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Luxembourg acquires €30 million supercomputer

Luxembourg acquires €30 million supercomputer

by KO 29.09.2020 From our online archive
The computer will be located at a data centre in Bissen and launched in 2021
Prime Minister Xavier Bettel announcing the acquisition of the supercomputer Photo: Lex Kleren
Prime Minister Xavier Bettel announcing the acquisition of the supercomputer Photo: Lex Kleren

Luxembourg has acquired a European 'supercomputer' for €30 million which will be launched in 2021, the economy ministry said on Tuesday, part of Europe's efforts to avoid becoming dependent on technology outside the bloc's borders.

The Grand Duchy will become home to the computer which can be used in a wide range of areas that need high-performance computing such as predicting weather patterns or designing new medicines.

It was first announced Luxembourg would be hosting one of the 'supercomputers' in July last year.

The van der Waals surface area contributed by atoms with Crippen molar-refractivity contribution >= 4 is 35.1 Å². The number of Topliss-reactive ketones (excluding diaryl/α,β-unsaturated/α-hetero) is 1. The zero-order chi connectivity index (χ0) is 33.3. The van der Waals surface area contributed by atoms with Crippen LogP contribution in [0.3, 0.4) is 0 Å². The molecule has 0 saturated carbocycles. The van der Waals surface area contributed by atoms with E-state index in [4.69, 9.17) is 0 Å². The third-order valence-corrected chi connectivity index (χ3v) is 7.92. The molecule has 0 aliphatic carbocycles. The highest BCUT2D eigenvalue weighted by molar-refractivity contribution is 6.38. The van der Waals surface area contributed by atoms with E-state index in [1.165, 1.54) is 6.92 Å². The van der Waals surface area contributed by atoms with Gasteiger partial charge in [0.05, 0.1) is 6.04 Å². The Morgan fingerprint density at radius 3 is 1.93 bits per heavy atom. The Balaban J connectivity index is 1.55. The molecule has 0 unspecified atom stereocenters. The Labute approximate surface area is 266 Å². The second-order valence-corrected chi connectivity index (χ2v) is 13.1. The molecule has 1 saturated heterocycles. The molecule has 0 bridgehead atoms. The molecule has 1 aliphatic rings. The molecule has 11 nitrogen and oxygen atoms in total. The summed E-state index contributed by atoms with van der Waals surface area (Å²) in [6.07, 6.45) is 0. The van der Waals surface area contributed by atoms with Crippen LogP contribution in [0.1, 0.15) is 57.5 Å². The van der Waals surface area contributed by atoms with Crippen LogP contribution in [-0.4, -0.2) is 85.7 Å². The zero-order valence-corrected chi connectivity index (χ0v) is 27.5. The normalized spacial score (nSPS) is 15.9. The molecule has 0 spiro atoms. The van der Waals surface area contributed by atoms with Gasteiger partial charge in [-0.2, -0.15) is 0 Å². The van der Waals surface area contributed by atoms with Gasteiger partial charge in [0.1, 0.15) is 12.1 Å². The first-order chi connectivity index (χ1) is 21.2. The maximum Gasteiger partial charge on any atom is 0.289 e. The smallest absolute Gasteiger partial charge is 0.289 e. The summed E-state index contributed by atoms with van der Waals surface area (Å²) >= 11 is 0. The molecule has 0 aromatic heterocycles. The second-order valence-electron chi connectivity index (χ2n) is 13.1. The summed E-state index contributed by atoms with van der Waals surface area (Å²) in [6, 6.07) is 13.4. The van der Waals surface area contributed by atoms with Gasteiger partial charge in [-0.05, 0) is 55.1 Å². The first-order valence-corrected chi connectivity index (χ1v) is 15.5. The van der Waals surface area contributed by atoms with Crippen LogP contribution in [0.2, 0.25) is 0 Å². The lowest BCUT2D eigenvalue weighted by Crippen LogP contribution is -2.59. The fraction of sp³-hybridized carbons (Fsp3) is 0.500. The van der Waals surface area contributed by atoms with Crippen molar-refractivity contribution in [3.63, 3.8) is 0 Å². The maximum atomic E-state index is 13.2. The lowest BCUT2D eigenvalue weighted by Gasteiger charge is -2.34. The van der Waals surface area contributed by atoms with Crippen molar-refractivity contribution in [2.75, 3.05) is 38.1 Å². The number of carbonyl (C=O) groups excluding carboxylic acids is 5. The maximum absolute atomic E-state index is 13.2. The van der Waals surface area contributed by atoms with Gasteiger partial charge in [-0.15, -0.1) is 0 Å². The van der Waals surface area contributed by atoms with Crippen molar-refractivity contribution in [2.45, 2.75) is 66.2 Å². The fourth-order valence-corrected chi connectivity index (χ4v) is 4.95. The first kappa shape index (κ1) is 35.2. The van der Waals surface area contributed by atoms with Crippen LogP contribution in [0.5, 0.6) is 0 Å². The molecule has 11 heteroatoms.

The computer is part of a project by the European Commission and will be located in Bissen, a town north of Luxembourg city which tech giant Google has earmarked for its own data centre, will host one of the high-performance computing machines.

The push to build the powerful computers forms part of the European Union's efforts to stay on top of digital change and avoid becoming dependent on technology located outside the bloc’s borders.

The EU's decision to locate a supercomputer in Luxembourg comes after the country was chosen as the headquarters for the legal and financial structure overseeing the creation of a European supercomputer network.

Such computers will also be installed in Bulgaria, the Czech Republic, Finland, Italy, Portugal, Slovenia and Spain.

Europe currently consumes around 29% of all supercomputing resources worldwide but the EU industry only provides around 5% of this – with no EU supercomputer in the top 10 globally.

The Luxembourg supercomputer, co-financed by the EU, will have a power of 10 million billion petaflops per second, which equates to around 10 million billion calculations per second, the government said.

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